Comedy was a recipie for box-office success. Soon many movies were released with the comedy track incorporated at the end. They were even released as double-billings, For example - Mahatma Kabirdas - Madayargal Sandhippu and Srimathi Parinayam - Manasamy.


Another trend in those days was a gimmick adopted by producers by releasing the same movie under two different names. For example, Srimathi Parinayam was also released under the title Srirama Janma Karanam, Chanda Mohan as Samooga Thondu and Bhama Parinayam under the name Samanthakaman.








The directors Rajachandrasekar and Ellis R. Duncan (above) were introduced. Ellis Duncan directed S.S.Vasan's Sathi Leelavathi which went on to become a major box-office success of the year. There is an interesting story surrounding the discovery of M.K.Radha who almost did not make it!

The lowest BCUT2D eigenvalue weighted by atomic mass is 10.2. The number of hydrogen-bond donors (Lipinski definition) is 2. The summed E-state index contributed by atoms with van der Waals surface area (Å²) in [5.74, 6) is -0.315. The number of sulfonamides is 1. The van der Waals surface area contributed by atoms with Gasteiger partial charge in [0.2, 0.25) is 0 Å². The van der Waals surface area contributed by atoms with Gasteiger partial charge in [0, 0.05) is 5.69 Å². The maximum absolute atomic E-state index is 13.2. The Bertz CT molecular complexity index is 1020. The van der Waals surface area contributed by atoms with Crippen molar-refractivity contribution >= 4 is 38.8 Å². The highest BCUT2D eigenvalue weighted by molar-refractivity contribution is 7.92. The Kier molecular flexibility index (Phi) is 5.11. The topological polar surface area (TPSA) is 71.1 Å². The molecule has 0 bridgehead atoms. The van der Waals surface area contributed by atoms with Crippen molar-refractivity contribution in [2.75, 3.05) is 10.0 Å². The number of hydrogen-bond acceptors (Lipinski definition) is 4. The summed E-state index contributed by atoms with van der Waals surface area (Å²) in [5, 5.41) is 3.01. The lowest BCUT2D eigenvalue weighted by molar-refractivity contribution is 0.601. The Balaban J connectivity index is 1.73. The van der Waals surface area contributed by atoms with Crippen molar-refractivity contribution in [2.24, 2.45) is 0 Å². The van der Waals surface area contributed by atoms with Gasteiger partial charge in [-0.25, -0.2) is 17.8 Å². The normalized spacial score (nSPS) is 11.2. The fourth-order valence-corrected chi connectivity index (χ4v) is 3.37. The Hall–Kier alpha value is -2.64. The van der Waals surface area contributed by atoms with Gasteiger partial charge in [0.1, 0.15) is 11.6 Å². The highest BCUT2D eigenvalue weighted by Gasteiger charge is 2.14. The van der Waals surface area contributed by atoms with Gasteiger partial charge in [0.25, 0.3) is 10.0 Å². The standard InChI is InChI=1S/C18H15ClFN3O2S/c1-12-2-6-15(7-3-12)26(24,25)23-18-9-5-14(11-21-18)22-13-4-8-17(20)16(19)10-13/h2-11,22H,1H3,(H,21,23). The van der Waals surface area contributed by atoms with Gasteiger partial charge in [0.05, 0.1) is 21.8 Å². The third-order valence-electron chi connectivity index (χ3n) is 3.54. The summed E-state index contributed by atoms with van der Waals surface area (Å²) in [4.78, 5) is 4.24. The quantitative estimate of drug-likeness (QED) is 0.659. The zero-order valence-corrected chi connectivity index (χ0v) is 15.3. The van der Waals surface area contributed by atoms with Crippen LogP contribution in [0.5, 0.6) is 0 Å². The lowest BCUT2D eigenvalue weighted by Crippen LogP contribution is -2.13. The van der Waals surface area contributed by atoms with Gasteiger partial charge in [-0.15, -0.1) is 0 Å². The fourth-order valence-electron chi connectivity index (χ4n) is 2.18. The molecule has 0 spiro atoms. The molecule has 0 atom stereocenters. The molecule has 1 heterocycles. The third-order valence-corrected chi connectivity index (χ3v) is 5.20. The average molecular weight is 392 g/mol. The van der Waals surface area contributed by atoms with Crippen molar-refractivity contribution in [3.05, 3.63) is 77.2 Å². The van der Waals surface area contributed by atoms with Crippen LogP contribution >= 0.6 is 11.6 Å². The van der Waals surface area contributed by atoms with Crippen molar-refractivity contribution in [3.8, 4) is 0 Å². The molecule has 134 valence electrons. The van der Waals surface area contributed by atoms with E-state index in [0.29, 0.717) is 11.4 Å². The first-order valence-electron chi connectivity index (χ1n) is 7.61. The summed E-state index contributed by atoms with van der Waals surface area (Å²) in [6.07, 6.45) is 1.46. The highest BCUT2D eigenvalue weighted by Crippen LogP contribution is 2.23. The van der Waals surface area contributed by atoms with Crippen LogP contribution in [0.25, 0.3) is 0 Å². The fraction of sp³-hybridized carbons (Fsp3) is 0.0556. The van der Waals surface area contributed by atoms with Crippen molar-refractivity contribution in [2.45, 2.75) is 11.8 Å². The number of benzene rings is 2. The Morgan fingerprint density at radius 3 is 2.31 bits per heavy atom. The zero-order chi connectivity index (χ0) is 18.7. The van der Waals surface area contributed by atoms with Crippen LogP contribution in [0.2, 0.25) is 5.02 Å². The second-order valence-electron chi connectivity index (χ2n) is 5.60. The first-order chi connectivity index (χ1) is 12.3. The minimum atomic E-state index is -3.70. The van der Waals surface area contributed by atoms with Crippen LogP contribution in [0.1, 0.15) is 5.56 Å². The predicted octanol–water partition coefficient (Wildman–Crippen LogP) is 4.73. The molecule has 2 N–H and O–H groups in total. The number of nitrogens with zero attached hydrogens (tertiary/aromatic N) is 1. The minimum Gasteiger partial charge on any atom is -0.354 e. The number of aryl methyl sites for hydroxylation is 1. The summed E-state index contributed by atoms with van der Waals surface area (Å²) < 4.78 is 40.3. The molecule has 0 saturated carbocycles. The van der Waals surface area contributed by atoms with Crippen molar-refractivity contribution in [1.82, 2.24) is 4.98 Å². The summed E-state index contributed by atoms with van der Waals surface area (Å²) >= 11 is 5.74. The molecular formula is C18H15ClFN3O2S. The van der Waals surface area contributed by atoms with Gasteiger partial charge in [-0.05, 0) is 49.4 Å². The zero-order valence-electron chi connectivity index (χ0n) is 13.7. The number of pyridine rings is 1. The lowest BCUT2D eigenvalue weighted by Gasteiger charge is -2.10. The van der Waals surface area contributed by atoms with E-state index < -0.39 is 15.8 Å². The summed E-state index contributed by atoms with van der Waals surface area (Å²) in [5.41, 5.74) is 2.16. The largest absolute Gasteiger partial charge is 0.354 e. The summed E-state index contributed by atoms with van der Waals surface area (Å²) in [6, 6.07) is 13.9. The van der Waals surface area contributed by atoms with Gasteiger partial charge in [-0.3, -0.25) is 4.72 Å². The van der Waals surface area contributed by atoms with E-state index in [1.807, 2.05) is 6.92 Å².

A popular stage play, Pati Bhakthi was being picturised in 1936. M.K.Radha, who did not act in the original drama was given a contract to appear in the movie. But as luck would have it, the producers of the drama who also controlled the production of the movie stepped in and barred him from acting in the picture. He was very much disheartened. At the same time, S.S.Vasan was toying with a similar story entitled Leelavathi. Just to encourage M.K.Radha and his father Kandasamy, Vasan gave them an opportunity to act in his picture and the picture was a great success. This movie also marked the debut of T.S.Baliah. Sati Leelavathi also had a young man making his screen debut as a Policeman. That young man was none other than M.G.Ramachandran in his first credited role. The rest, as they say, is history.